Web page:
CitationShaw ND, Brand H, Kupchinsky ZA, Bengani H, Plummer L, Jones TI, Erdin S, Williamson KA, Rainger J, Stortchevoi A, Samocha K, Currall BB, Dunican DS, Collins RL, Willer JR, Lek A, Lek M, Nassan M, Pereira S, Kammin T, Lucente D, Silva A, Seabra CM, Chiang C, An Y, Ansari M, Rainger JK, Joss S, Smith JC, Lippincott MF, Singh SS, Patel N, Jing JW, Law JR, Ferraro N, Verloes A, Rauch A, Steindl K, Zweier M, Scheer I, Sato D, Okamoto N, Jacobsen C, Tryggestad J, Chernausek S, Schimmenti LA, Brasseur B, Cesaretti C, Garcia-Ortiz JE, Beitrago TP, Silva OP, Hoffman JD, Muhlbauer W, Ruprecht KW, Loeys BL, Shino M, Kaindl AM, Cho CH, Morton CC, Meehan RR, van Heyningen V, Liao EC, Balasubramanian R, Hall JE, Seminara SB, Macarthur D, Moore SA, Yoshiura KI, Gusella JF, Marsh JA, Graham JM Jr, Lin AE, Katsanis N, Jones PL, Crowley WF Jr, Davis EE, Fitzpatrick DR, Talkowski ME. 2017. SMCHD1 mutations associated with a rare muscular dystrophy can also cause isolated arhinia and Bosma arhinia microphthalmia syndrome. Nat Genet 49:238–248. Story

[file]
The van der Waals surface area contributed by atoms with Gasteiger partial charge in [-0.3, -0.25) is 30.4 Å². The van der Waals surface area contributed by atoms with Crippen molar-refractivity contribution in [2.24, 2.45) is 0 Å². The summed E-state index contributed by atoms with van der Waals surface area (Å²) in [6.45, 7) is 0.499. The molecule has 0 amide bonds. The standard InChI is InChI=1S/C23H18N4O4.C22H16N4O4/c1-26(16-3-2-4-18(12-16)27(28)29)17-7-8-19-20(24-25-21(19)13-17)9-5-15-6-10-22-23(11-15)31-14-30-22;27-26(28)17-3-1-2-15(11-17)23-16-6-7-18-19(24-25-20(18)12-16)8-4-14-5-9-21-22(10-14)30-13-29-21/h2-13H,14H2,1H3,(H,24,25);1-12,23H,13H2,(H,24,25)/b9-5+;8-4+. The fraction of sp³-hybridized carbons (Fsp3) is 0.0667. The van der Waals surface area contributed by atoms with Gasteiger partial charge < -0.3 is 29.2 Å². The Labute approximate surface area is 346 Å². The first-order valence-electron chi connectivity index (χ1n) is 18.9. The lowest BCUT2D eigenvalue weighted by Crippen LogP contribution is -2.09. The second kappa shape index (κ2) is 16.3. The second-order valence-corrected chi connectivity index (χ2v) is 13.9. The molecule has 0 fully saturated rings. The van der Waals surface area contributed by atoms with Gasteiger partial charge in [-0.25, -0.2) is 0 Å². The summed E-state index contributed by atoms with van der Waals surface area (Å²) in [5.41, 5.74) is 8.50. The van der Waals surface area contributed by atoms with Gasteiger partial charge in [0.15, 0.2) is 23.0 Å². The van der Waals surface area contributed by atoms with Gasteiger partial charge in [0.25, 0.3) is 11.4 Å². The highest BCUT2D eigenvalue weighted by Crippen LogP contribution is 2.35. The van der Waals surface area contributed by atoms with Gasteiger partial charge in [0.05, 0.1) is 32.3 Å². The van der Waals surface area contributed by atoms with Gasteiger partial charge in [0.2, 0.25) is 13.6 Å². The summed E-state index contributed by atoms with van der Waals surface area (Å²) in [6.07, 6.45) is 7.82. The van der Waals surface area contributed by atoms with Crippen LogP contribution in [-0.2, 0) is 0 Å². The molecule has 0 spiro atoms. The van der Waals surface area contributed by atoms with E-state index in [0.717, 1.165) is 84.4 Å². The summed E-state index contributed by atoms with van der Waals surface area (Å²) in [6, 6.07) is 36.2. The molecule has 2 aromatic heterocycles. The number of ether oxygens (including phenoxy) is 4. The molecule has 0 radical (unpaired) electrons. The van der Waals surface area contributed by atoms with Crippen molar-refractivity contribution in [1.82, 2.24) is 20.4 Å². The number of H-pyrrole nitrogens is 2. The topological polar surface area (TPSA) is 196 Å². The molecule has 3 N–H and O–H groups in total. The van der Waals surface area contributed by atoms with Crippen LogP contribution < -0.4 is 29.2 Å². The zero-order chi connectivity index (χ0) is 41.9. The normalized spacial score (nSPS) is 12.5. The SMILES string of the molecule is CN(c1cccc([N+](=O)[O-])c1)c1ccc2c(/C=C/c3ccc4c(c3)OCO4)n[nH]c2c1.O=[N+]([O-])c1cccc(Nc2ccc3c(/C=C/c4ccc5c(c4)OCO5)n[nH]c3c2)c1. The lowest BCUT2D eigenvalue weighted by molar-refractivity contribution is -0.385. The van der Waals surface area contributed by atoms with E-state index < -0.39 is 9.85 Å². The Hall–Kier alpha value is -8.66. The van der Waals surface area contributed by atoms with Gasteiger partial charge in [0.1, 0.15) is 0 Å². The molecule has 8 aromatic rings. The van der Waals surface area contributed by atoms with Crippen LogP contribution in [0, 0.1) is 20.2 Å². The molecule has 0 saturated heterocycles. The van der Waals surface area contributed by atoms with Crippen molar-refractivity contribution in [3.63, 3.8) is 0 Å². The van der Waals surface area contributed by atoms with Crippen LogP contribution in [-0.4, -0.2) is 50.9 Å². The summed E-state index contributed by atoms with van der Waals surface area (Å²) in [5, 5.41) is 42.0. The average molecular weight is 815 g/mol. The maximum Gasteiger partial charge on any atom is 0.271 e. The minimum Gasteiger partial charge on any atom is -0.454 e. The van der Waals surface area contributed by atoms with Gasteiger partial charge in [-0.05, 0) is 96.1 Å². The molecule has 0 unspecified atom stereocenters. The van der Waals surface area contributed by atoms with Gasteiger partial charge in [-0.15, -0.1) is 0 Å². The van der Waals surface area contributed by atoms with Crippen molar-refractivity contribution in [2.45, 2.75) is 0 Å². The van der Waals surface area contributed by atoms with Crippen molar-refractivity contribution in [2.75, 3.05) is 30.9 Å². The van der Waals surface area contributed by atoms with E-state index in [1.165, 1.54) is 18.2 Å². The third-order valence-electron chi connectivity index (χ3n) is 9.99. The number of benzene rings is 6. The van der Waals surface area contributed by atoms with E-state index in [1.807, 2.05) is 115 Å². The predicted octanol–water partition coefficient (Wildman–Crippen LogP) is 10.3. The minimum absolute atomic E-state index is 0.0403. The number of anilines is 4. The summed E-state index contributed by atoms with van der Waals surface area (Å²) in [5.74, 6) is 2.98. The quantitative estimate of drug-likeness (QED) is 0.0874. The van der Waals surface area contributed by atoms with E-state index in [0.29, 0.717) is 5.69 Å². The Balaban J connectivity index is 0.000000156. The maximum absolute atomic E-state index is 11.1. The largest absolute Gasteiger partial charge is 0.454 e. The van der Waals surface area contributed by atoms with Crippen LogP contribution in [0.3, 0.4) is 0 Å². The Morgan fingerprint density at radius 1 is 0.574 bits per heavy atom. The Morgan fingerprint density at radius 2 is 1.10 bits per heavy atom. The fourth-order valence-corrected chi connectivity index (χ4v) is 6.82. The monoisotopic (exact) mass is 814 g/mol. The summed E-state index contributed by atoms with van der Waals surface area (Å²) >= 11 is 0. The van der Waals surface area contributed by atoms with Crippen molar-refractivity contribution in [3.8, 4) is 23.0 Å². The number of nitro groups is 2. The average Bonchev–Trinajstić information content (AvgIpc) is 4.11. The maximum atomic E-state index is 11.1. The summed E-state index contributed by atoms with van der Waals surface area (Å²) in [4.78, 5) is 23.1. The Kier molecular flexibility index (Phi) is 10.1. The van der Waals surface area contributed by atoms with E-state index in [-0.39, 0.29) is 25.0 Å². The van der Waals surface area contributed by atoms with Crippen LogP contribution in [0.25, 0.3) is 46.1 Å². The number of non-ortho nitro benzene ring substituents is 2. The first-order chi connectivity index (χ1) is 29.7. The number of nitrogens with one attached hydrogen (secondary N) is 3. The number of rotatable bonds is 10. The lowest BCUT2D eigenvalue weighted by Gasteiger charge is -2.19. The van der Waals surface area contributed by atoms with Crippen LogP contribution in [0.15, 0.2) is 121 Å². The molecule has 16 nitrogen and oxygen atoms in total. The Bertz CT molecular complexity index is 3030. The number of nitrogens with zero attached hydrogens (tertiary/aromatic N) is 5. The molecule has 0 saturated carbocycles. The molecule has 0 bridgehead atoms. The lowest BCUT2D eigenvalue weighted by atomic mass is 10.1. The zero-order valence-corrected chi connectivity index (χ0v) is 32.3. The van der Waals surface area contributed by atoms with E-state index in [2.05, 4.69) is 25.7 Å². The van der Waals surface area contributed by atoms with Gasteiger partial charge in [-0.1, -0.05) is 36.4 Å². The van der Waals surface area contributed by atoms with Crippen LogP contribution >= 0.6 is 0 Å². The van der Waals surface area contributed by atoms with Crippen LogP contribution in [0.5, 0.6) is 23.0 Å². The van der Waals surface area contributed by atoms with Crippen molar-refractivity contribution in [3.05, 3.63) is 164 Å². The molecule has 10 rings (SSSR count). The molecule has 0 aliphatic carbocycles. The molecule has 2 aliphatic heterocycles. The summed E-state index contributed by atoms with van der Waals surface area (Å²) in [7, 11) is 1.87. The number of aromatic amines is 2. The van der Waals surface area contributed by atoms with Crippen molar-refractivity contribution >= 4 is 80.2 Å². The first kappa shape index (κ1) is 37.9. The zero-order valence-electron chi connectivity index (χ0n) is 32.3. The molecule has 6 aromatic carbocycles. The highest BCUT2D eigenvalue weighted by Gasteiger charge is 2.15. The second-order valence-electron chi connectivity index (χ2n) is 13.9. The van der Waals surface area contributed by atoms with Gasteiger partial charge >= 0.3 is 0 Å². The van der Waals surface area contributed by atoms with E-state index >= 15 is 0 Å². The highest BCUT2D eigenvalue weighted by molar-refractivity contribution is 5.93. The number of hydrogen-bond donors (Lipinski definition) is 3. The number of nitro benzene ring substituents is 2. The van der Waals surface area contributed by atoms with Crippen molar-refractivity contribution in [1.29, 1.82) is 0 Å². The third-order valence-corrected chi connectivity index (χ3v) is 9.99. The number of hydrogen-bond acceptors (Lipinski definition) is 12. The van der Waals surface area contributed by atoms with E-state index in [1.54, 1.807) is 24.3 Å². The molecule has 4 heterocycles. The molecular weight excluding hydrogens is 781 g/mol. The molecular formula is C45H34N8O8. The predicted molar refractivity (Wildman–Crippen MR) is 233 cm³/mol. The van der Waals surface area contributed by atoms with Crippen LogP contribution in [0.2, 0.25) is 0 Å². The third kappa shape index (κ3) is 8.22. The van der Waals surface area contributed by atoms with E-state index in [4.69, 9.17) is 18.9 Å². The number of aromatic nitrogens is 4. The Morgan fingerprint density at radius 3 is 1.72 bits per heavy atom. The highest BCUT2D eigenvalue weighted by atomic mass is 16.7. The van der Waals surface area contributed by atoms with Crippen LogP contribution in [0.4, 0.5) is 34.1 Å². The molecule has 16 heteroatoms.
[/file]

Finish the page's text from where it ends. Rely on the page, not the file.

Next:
Zinc finger domain critical to DNA repair

NIEHS scientists and their collaborators have discovered a novel DNA binding domain in the apurinic/apyrimidinic endonuclease 2 (APE2) that is critical for activating DNA damage response pathways following oxidative stress. The domain, Zf-GRF, is a highly conserved and widely distributed zinc finger module that activates APE2 to degrade DNA damage at single strand breaks. This work adds to the growing body of knowledge about how the body deals with the genomic instability that occurs with oxidative stress and its possible links to human disease.